So, here’s how you finish them. First, once they’ve softened up, I add salt, pepper, cumin and… the secret ingredient… about a tablespoon of honey to the pot. Then just keep em cooking over low. Can you overcook them? Sorta… but soupy beans are yummy. About an hour or so before you want to eat, sautee the following in a couple tablespoons of olive oil: a chopped onion, a chopped green pepper, about 4-6 cloves of chopped garlic, and some cumin. You can also include bacon or pancetta here, but I’ve found it is just as good without, and makes this a bit healthier AND vegetarian for your more high maintenance friends. Add that sautee to the pot, let it simmer for a while. Later, season to taste.
Cook some long grain white rice. I’m going to tell you how, because I’ve seen more people boil and strain rice like pasta, and it makes me mental. No matter what anyone (or any box) tells you, ever, here is how to make rice. 2 cups water, boil, add 1 cup rice. Or 3 cups water, 1.5 cups rice. ALWAYS 2:1. Boil the water, add the rice, cover, turn heat to lowest setting, and WALK AWAY and do not lift the lid for 20 minutes. That’s the basics. Now, you can do things like add some butter or olive oil, or spice, or substitute half the water for stock or white wine. You also want to be aware of your stove (for instance my burners stay so hot I need to turn mine OFF rather than low). But that’s the basics on how to cook rice. You’re welcome.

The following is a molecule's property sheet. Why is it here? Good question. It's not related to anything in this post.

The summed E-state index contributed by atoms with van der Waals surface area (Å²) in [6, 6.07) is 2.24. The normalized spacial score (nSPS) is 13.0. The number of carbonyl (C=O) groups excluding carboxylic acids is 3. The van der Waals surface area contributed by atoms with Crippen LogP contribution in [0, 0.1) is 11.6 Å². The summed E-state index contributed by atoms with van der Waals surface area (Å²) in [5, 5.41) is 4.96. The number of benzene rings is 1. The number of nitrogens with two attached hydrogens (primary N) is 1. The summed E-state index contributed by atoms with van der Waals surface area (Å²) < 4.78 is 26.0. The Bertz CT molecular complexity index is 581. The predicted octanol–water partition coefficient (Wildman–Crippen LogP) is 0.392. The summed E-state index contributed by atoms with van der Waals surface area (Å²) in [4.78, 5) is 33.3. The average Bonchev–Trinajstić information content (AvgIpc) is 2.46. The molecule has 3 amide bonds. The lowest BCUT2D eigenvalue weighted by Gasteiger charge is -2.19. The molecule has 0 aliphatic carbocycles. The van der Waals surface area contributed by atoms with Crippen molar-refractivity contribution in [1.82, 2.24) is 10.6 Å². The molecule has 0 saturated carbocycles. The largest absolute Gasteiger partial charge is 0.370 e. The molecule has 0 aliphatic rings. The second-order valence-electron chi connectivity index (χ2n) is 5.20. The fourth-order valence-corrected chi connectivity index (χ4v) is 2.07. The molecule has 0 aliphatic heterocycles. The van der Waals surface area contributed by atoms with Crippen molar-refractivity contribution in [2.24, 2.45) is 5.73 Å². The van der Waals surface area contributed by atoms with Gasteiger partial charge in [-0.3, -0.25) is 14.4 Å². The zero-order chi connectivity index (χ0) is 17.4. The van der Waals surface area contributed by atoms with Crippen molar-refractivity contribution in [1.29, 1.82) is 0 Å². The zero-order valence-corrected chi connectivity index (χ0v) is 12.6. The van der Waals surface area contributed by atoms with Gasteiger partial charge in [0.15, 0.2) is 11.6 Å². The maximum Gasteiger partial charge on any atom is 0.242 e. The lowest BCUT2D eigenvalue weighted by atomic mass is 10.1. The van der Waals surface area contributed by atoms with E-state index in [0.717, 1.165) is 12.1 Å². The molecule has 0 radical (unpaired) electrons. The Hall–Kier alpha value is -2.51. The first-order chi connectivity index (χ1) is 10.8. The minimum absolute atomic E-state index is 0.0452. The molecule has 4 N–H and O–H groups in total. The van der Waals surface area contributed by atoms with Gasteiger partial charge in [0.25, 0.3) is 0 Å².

Serve up a scoop of rice, and drown it in some beans. YUM! Leftovers? Put your beans and rice in skillet and cook ’em together! Yes, you can even add lechon! DOUBLE YUM! Also, you can add your raw rice to your beans at the cooking stage, but that’s a bit crazy for beginners, so try it the separate way first.
Yuca con mojo
Cassava root is ugly. It is a long, brown, waxy thing that look inedible. But when you peel it, it reveals a lovely white flesh, which you chop into large chunks and boil like a potato (just boil until soft when tested with a fork). In fact, that’s kind of what it tastes like – a starchier, stringy potato. Some don’t like it because of the stringy bits (which is found at the centre, but you can remove the larger ones, it isn’t as bad as it sounds). But here is what makes Yucca REALLY yum: the mojo, of course!
Now I make mine a little differently for this: I slice an onion (half then slice so you get half rings), and simmer it in about a cup or so of olive oil (yes, that’s right, a cup or so! maybe even 2 cups!) with garlic, a LITTLE cumin, and some lime juice. You are basically making a hot, tangy infused olive oil. Simmer til the onions are soft, and try not to burn the garlic.